Although our SSI rate is comparable to international standards, the high incidence of antimicrobial resistance is of great concern. The resistance rates reported by us in Gram-negative pathogens (ESBL rates of 80%, BL-BLI 57% and carbapenems 79%) and Gram-positive pathogens (MRSA 44% and MR CONS 84%) are higher than reported by us in the previous study (ESBL rate of 64%, BL-BLI 66% and carbapenems 92%, MRSA 17%).[4] Rising antimicrobial resistance in nosocomial pathogens including those causing SSI has been reported from other studies from India and across the world, especially from low- and middle-income countries.[14],[15],[17],[20],[27],[30],[31] However, rates of antimicrobial resistance noted in this study are significantly lower than those reported by us in CLABSI at our centre where carbapenem resistance rates were 50%.[31] The lower resistance rates in SSI as compared to CLABSI in the same institute are possibly due to the fact that patients undergoing surgeries are less antibiotic experienced and usually have a shorter hospital stay than patients in the intensive care unit who develop CLABSI.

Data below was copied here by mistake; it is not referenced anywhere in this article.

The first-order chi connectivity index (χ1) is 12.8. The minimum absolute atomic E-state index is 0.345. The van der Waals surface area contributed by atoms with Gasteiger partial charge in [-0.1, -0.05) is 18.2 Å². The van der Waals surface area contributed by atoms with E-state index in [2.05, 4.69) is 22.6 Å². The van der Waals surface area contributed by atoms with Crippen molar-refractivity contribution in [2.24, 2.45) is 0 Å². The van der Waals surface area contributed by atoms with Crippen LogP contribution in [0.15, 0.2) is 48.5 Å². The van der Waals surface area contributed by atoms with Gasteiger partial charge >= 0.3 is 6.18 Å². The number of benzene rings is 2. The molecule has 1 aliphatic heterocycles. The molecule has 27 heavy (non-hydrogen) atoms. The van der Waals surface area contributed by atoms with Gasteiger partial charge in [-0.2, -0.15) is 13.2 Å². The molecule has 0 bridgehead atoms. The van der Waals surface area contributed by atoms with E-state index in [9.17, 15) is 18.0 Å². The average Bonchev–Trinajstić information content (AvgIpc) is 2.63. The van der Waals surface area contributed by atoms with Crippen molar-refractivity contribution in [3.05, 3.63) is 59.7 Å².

While the compliance to surgical prophylaxis policy of the hospital as far as choice of the antimicrobial was concerned was good, antimicrobials were used for longer than necessary. All standard guidelines recommend only a single dose of antibiotic as perioperative prophylaxis in most surgeries.[32] However, the surgeons at the study site continued antibiotics in the post-operative period of 2–7 days due to practices followed in the institutions they trained or worked at earlier and worry that the 'milieu' in Indian hospitals is not clean enough as those in resource-rich settings. Other Indian studies have also reported prolonged antibiotic use in surgical prophylaxis.[33],[34] There are now studies from Indian hospitals which have also shown no benefit of extended prophylaxis over single dose/48-h prophylaxis.[35],[36],[37] Hence the duration of antibiotic prophylaxis should be shortened to mitigate problems of drug adverse effects. C. difficile infection, cost of therapy and antimicrobial resistance.